Department staff issued a final SPDES permit with modifications to the Village on October 16, 2019 (Sheeley Affidavit ¶ 17). The Village objected to certain modifications of the final permit and by letter dated November 14, 2019, requested a hearing pursuant to 6 NYCRR 621.10(a)(2) (Village Exhibit S). The Division of Environmental Permits (DEP) referred the matter to the Office of Hearings and Mediation Services (OHMS) for permit hearing procedures pursuant to 6 NYCRR part 624 (Part 624), and the undersigned was assigned to the matter.

LEGISLATIVE HEARING

In consultation with the Village and Department staff, a notice of public legislative hearing, issues conference, and deadline for petitions for party status (Notice) was drafted and published in the Department's ENB on February 19, 2020. The Village published the Notice in the Times Herald-Record on February 21, 2020.

The Notice advised that the legislative hearing portion of the permit hearing would be held at the Aishes Chayil Women Services Center, 7 Chevron Road, Monroe, New York, on March 30, 2020, at 4:00 p.m., and that written comments on the final permit would be accepted until April 3, 2020. Additionally, the Notice advised that the issues conference portion of the hearing would take place the following day, March 31, 2020, at the same location. Pursuant to the Notice, petitions for party status to participate in the issues conference and, if necessary, the adjudicatory hearing, were to be filed with OHMS on or before March 16, 2020.

As a result of the COVID-19 pandemic and Executive Order 202.15, the legislative hearing and issues conference scheduled for March 30 and 31, 2020 respectively, were cancelled, and the deadline for the submission of written comments was extended to April 10, 2020.[6] Notice of the cancellation and extension of the public comment period was published in the ENB on March 25, 2020, and in the Times Herald-Record on March 31, 2020. No written comments were received.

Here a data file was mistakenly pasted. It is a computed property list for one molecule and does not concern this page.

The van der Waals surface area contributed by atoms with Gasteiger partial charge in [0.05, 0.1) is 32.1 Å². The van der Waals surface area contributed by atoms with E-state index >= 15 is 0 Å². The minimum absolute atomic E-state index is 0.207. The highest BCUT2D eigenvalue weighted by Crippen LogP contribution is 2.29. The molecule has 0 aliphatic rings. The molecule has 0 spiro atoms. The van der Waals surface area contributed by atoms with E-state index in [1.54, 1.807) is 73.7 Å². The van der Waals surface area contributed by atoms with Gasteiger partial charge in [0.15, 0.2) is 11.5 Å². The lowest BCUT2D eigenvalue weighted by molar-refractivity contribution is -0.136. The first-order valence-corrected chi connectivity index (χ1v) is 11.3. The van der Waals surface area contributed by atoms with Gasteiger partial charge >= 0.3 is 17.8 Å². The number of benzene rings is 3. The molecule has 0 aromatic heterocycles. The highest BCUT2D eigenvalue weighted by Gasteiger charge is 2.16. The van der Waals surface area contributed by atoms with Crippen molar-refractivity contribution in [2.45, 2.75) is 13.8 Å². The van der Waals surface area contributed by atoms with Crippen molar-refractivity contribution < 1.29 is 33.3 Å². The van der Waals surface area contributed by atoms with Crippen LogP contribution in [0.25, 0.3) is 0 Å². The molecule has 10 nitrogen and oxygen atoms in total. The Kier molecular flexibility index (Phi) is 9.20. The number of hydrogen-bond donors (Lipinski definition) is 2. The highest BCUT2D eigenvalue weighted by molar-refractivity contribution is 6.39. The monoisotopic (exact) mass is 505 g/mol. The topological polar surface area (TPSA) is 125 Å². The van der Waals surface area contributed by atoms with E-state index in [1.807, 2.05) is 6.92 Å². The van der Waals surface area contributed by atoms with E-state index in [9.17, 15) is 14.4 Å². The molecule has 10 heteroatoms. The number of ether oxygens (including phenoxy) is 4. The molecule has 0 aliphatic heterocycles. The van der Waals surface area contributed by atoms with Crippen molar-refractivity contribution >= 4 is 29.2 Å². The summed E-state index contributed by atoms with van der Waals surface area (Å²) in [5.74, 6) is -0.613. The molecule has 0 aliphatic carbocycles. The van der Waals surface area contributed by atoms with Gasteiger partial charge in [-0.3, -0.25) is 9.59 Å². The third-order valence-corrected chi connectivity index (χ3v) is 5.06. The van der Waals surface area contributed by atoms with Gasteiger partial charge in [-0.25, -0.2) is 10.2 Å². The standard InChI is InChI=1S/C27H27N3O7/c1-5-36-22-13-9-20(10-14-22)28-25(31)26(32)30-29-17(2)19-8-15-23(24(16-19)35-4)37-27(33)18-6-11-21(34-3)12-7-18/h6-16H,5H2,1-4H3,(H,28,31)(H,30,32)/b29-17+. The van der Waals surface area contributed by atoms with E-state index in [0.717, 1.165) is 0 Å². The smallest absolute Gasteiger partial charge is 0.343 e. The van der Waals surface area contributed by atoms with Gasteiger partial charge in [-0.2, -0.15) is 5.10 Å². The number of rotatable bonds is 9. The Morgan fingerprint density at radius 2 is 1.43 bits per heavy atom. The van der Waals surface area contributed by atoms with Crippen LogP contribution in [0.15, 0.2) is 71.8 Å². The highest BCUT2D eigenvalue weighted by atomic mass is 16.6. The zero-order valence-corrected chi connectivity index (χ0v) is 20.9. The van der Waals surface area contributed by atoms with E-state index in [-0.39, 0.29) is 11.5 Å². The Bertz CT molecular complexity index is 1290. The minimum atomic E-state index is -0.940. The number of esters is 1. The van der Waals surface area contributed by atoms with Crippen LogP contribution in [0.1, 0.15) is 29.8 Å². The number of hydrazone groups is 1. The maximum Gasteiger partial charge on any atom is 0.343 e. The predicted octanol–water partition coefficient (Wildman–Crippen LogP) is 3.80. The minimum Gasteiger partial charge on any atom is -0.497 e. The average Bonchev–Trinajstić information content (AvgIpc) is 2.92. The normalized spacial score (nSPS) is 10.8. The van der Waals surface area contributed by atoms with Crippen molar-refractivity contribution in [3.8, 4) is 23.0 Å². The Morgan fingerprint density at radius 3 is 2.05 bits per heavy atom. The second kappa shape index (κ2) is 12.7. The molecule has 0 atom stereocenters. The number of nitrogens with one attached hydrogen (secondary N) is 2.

As set forth in the Notice, all persons seeking full party status or amicus status were required to file a written petition with OHMS on or before March 16, 2020 (see also 6 NYCRR 624.5[b]). The Notice indicated that in the petition, the proponent must identify its environmental interest in the proceeding and the precise grounds for opposition or support of the permit.

One petition for full party status, dated March 13, 2020, was received from Petitioner KJP, a private company that produces kosher poultry products. Petitioner is a significant industrial user (SIU) that discharges on average, over 25,000 gallons of pre-treated industrial wastewater to the KJWWTP pursuant to a local permit issued by Orange County (Petition at 4-5; see also Village Exhibits J, O).[7] Department staff do not object to Petitioner's request for party status (Department reply at 2).

ISSUES CONFERENCE

As previously stated, due to the COVID-19 pandemic and the various restrictions on public gatherings, the parties and Petitioner agreed to conduct the issues conference portion of the hearing by paper submissions. Each party and Petitioner were given an opportunity to submit a brief, as well as a reply, in support of their respective positions. Various requests, on consent, for extensions of time within which to submit papers were received. In light of the challenges presented to the parties and Petitioner by the COVID-19 pandemic, all requests were granted. The following submissions were received:

· On behalf of KJP - Petition for full party status (Petition), dated March 13, 2020, with Affidavit of William Meinert, P.E., and a declaration from Edward McTiernan, attaching Petitioner Exhibits A-C.

· On behalf of the Village - Brief in Support of Objections and Challenges to SPDES Permit NY0250520 (Village brief), dated July 31, 2020, with Affidavit of Steven E. Adams, P.E., attaching Village Exhibits 0-13; Affirmation of Michael Sterthous, attaching Village Exhibits A-W.

· On behalf of the Department - Reply Brief (Department reply), dated November 6, 2020, with Affidavit of Carrie E. Smith, P.E., attaching DEC Exhibits A-GG; Affidavit of Scott E. Sheeley; Affidavit of Jason R. Fagel with an attached DEC Exhibit.

· On behalf of the Petitioner - Reply to Department Reply Brief (Petitioner reply), dated January 22, 2021.

· On behalf of the Village - Reply to Department Reply Brief (Village reply), dated January 25, 2021, with Affirmation of Michael Sterthous, attaching Village Exhibits A-B.